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Pomona Shelter For Unaccompanied Migrant Kids Set To Close Next Month

An image of children running near the US-Mexico border. Their faces are not visible.
Children play as people seeking asylum in the U.S. gather outside the El Chaparral border crossing in Tijuana in February.
(Mario Tama
/
Getty Images)
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An emergency intake shelter for unaccompanied child migrants at the Pomona Fairplex will be closing by Nov. 19.

The shelter has housed thousands of children and teens who arrived at the U.S.-Mexico border since it opened last spring. So far, more than 8,000 of those children have been reunited with family members or sponsors in the U.S., according to a statement from the office of L.A. County Supervisor Hilda Solis, whose district includes Pomona.

The Biden administration announced that the last reunifications will happen by Oct. 26, in advance of the shelter ceasing operations.

The emergency shelter opened May 1 with a capacity of 2,500 and has served children between the ages of 5 and 17. It opened along with other emergency shelters — including another local shelter in Long Beach — as growing numbers of unaccompanied minors arrived at the border earlier this year, many of them sent by their families to escape gang violence in Central America.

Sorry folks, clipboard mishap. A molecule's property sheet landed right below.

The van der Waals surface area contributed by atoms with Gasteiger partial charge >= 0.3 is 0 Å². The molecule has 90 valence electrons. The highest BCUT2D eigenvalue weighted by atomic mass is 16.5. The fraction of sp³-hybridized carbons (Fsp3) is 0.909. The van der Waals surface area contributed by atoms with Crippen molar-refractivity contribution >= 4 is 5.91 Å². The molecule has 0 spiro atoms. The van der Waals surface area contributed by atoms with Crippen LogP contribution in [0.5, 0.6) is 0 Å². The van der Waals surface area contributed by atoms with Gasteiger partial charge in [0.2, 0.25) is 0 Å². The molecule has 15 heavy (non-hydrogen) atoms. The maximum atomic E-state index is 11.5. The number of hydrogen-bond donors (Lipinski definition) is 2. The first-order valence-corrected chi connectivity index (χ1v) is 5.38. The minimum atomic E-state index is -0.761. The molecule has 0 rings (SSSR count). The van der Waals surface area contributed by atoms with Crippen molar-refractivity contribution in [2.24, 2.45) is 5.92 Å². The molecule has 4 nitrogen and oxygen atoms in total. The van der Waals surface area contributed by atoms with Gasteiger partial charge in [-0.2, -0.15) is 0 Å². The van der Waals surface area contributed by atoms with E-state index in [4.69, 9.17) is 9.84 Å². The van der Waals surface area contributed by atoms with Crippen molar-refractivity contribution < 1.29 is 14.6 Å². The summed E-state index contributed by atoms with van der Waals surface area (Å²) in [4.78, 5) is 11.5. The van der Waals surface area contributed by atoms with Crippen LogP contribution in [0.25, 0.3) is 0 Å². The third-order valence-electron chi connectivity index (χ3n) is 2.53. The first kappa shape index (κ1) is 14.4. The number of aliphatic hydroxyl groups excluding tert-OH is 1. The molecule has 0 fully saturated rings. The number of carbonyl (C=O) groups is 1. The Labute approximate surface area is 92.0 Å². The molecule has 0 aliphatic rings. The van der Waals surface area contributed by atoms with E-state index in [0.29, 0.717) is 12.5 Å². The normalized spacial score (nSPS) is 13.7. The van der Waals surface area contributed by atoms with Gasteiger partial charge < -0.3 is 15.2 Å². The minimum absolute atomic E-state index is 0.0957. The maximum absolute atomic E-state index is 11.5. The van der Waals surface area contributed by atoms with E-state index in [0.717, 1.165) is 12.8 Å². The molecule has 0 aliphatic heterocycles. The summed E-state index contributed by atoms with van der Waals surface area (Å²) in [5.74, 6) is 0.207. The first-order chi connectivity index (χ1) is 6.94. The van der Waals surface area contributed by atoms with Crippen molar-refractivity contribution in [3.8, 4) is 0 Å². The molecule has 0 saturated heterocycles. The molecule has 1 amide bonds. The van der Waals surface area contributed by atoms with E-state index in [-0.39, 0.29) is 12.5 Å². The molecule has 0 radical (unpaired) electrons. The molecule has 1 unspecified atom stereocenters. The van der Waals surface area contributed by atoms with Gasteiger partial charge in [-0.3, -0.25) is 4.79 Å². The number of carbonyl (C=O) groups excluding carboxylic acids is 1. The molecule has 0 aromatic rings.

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The shelter at the Long Beach Convention Center opened last April and closed in July.

The federal Department of Health and Human Services has overseen the shelters. HHS secretary Xavier Becerra, who toured the Pomona shelter last summer, referred to it as a “model” for other intake facilities for unaccompanied migrant youth.

Why The Closures Are Happening

Health and Human Services has been able to close the shelters because “there have been fewer unaccompanied children taken into custody at the border,” those who have arrived have been “quickly” placed with family or sponsors, and there is “increased capacity in the permanent shelter network,” acting HHS regional director Bonnie Preston said in an emailed statement.

According to HHS data, the overall number of unaccompanied minors in the agency’s care declined from a high of 20,339 at the end of April to 16,171 at the end of August.

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U.S. Customs and Border Protection data shows, however, that while numbers have leveled off a bit recently, the number of unaccompanied minors encountered along the southern border remains significantly higher than in recent years.

Preston said any remaining children will be taken care of by the agency’s Office of Refugee Resettlement, and that “if there are children who have not been unified with a vetted sponsor when it is time to close [a temporary shelter], they will be relocated to another appropriate facility ... where the case management process will continue.”

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